The Catholic Education Office said its main concern was the safety of students, particularly primary school children on route buses and transiting through interchanges.
The Principal of Mary Mackillop College Michael Lee said parents were angry at the changes, and he had received a continuous stream of negative emails since writing to the community last week.
He said parents felt the changes made it harder for their children to get to and from school, they would add to the length of the day and they were concerned for their children’s safety.
Mr Lee also noted that with 1,050 children leaving school at 3:15 pm he did not know how he could staff various bus stops around the school instead of the current school stops.
“I’m a bit concerned about the congregating of kids around bus stops and interchanges,” he said.
“School bus services are part of what it’s like in any first world country. This is potentially a backwards step.”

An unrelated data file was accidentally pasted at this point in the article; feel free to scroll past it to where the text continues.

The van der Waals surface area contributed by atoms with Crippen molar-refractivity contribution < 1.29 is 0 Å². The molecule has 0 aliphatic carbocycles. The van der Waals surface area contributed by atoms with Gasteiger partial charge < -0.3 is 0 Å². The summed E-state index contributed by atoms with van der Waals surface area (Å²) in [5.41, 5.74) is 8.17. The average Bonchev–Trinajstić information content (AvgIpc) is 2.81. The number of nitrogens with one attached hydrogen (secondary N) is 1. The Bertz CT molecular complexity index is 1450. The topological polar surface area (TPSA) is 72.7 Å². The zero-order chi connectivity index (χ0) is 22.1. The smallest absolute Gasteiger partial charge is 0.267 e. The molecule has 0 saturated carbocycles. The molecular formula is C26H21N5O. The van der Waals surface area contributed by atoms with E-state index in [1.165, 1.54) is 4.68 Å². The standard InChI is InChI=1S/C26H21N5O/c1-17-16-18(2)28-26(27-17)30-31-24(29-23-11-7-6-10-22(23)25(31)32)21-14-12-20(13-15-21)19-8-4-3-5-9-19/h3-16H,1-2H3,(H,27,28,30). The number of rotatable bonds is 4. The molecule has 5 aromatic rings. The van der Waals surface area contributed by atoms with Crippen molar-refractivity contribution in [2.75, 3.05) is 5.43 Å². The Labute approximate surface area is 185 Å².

Merici College’s Principal Mrs Loretta Wholley has also written to parents outlining the changes and urging them to share their concerns.
She says that the Braddon school’s nine morning buses will be reduced to four and the 13 afternoon ones cut to four in 2019. There will only be two dedicated school routes and none from the southside.
The P&C body, the AIS and Catholic Education will all be making submissions to the consultation process.
For more information about the new school routes, to take the survey, and view Transport Canberra presentation dates go to https://www.yoursay.act.gov.au/rapid-bus-network